Baselining and scenario modeling To understand where best to concentrate effort, it is important to gain a first, baselined view of the IT estate to understand where initiatives will provide the most worthwhile returns. Analytics has the flexibility to take a platform-by-platform approach to baselining, taking samples of data from each to ascertain the current levels of performance and capacity, as well as current and forecasted running costs. By building these baseline assessments, analytics enables organizations to fully understand the “before” and “after” pictures of their cost reduction strategy through the use of advanced scenario modeling and change analysis. The advantage of using this approach is that organizations can model the comparative outcome of change before applying it, enabling initiatives to more likely achieve their cost reduction targets.

Analyzing estate utilization

To aid IT organizations’ understanding of how an analytics approach identifies the most valuable cost reduction initiatives, this paper outlines com- monly found scenarios platform by platform, with actual case studies from Sumerian customers. How- ever, as datacenters form the largest concentration of IT, combining many platforms of the estate, we have addressed this area as an individual concern.

Datacenter Consolidation

Analyzing estate utilization To aid IT organizations’ understanding of how an analytics approach identifies the most valuable cost reduction initiatives, this paper outlines commonly found scenarios platform by platform, with actual case studies from Sumerian customers. However, as datacenters form the largest concentration of IT, combining many platforms of the estate, we have addressed this area as an individual concern. Datacenter consolidation In the race to satisfy business demand, many organizations are faced with managing inefficient and siloed application architectures that heavily consume datacenter resources. Energy costs alone are fast outstripping other expenditure, and with technology improvements such as virtualization, SaaS (software as a service), and more energy efficient hardware on offer, datacenter consolidation rides high as a cost cutting imperative. But although the cash and environmental rewards can be great, so too can be the planning pitfalls. Two key considerations are particularly vital: the first is the assurance that any planned change won’t negatively impact user-perceived performance, and secondly, that capacity is adequately addressed and not simply a “find and replace” exercise that falls into previous traps of over- or under-provisioning.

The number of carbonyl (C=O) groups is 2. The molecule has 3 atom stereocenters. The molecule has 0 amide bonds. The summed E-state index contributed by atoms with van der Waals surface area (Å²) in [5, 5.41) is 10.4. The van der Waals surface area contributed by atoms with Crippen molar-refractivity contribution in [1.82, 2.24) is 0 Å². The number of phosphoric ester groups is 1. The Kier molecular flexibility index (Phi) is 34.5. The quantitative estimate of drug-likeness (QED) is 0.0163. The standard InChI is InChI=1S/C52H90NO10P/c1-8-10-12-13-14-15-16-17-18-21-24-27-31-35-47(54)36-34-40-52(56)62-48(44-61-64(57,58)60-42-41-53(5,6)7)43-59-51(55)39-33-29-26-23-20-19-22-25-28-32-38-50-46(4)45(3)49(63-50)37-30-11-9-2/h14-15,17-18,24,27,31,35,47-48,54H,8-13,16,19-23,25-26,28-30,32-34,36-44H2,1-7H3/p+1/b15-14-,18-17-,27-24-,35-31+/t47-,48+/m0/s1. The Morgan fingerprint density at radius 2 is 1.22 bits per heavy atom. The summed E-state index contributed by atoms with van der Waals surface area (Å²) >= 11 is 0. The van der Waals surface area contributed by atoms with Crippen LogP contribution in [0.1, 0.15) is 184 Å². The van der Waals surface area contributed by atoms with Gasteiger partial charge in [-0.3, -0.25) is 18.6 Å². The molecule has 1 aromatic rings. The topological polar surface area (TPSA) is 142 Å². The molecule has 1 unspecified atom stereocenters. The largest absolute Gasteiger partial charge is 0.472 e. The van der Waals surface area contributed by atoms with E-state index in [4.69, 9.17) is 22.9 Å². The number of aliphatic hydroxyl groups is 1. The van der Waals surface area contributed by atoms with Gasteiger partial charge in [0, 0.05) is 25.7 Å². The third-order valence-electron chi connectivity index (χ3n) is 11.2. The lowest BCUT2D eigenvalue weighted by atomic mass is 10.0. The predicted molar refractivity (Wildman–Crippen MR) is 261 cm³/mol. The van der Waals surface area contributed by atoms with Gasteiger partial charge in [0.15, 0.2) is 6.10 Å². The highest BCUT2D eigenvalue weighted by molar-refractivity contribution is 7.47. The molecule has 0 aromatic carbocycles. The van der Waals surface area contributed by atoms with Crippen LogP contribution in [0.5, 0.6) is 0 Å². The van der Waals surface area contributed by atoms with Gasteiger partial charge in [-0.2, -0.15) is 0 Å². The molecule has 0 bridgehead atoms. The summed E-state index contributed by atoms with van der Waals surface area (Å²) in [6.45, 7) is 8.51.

Cost savings can be garnered from an array of choices—from consolidating multiple datacenters, moving to cheaper locations, application migration and rationalization, or virtualization, to fully outsourced utility computing. But common to all initiatives is the need to ascertain current application utilization, performance and latency measurements, so that the new chosen datacenter architecture can be suitably provisioned—bearing in mind the cost, business impact and risk implications. To achieve this, analytics captures application performance data at the packet level to quantify the current state of performance, taking into account time of day variations. Through the application of cluster analysis, common interactions and end-to-end application behaviors indicate whether network delays will occur post change. By then applying scenario modeling, analytics can effectively predict the most beneficial datacenter architecture to satisfy current and future demand—supplying precise sizing and capacity requirements, and qualified calculations on what the associated costs savings are likely to be.